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Roger Waters: his best albums

Roger Waters onstage, holding his arms aloft
(Image credit: Kevin Nixon)

When in 1987 Roger Waters toured America head-to-head with the band he was a founder member of in the 60s, he found himself struggling to fill arenas while Pink Floyd, who were playing their first shows without him, were packing out stadiums.

It didn’t matter that Waters had been the main creative force behind every Pink Floyd album since Dark Side Of The Moon in 1973. To the average punter he was just the bass player. Ironically, Waters was a victim of the faceless image that Pink Floyd had deliberately fostered in order to preserve their anonymity away from the limelight.

Decades on, Waters’ contribution to Pink Floyd’s legacy has got the credit it deserves, especially since he buried the hatchet with his former bandmates (although the handle is still above ground) for Pink Floyd’s reunion at 2005’s Live 8

The 1987 agreement that effectively ended the bitter dispute between Waters and his former bandmates gave Waters all rights to The Wall while David Gilmour, Nick Mason and Richard Wright gained the rights to the name Pink Floyd. Waters’ creative control over Pink Floyd had increased through Dark Side Of The Moon, Wish You Were Here and Animals until by The Wall in 1979 it was complete – and by 1983’s The Final Cut was dictatorial. 

His official solo career started with The Pros And Cons Of Hitch Hiking in 1984 followed by Radio KAOS (1987), and he toured America and Europe to promote both albums. The fall of the Berlin Wall in 1989 prompted Waters to fulfil his promise to the city and in 1990 he staged a massive open-air production of The Wall that was festooned with celebrity guests and watched by upwards of a quarter of a million people. 

In 1992 he released his third solo album, Amused To Death, although there was no accompanying tour. He remained out of public view until the end of the decade when he re-emerged with the In The Flesh tour that combined Pink Floyd songs with his solo material including a couple of new songs and eventually ran for three years. 

Once the unrealistic expectations of a permanent Pink Floyd reunion had died down after their unexpected one-off at 2005’s Live 8, Waters lined up another solo world tour, this time taking a leaf out of his former band’s book and performing the whole of Dark Side Of The Moon (as they had done in 1994). He also released his first album of new material for 13 years – a full-scale classical opera titled Ca Ira

In 2010 Waters took on his biggest challenge – touring The Wall. The logistics of the original production in 1980 had restricted it to just four locations but advances in technology  - and concert ticket prices – now made it an economic possibility. The tour lasted for four years, graduating from arenas to stadiums and taking in every continent.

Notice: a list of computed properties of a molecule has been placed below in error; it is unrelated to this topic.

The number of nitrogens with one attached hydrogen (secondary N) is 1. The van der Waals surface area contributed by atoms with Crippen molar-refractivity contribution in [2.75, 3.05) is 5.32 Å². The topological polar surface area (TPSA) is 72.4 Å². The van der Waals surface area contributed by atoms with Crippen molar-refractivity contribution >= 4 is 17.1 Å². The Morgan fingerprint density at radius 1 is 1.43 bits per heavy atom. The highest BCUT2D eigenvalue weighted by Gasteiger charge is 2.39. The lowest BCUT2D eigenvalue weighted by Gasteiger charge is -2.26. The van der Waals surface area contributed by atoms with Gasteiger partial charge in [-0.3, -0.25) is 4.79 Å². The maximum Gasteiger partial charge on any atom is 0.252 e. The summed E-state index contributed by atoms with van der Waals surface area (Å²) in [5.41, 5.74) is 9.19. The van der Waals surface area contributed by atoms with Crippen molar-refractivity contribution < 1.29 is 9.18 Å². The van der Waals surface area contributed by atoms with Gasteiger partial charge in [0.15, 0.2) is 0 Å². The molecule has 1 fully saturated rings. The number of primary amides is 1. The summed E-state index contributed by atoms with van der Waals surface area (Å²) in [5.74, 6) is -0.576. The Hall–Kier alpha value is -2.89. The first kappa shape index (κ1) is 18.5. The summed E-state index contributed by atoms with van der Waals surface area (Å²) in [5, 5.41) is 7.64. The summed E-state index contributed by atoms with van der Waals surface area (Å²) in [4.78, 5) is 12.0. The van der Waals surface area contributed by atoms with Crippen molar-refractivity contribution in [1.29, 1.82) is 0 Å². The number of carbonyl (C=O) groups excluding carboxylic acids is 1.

He continued to play festival shows (Newport Folk Festival in 2015 and the Desert Trip Festival in 2016) and in 2017 he finally released the “follow-up” album to 1992’s Amused To Death, called Is This The Life We Really Want?, although he had released a handful of isolated singles during the previous decade. He also embarked upon the global Us + Them Tour. In 2018 he narrated a special adaptation of Stravinsky’s theatrical work, The Soldier’s Tale, which was released by Sony Classical Masterworks.

Waters’ dark view of the world, which binds his varied and sometimes visionary themes, is balanced by his obvious passion as well as the occasional shafts of optimism that stand out against the bleak background. And despite his big-scale presentation – whether on record or on stage – he speaks with a convincing intimacy, as if he is with Us against Them.


Pink Floyd - The Wall (EMI, 1979)

Gargantuan in scope and execution, The Wall exemplifies the barriers that Waters had been railing against for most of the 70s. The plot-line may be indecipherable at times but there’s no missing the message: the forces of authority that grind down the individual.

Conceived not just as an album but also as a stage show and film, The Wall is high on atmosphere and drama, from the bombastic In The Flesh that sets the scene and becomes a recurring musical theme. Other standout tracks include Another Brick In The Wall Part II ranting against the system, the powerful and emotional Comfortably Numb and the surging Run Like Hell.

Amused To Death (Sony/BMG, 1992)

It may be a tightly packed compendium of Waters’ familiar gripes – war, the dehumanising impact of the media reducing war to a reality game show, the corporate takeover of the planet – but Amused To Death is his most successful solo album because he expresses some simple truths with the same force as Wish You Were Here.

What God Wants is enlivened by some potent guitar from Jeff Beck, the lulling Perfect Sense is sung by PP Arnold, It’s A Miracle is cynically sarcastic. Meanwhile, the background voices that were barely audible on Dark Side… now take centre stage and drive the album’s complex plot.

Radio K.A.O.S. (Sony/BMG, 1987)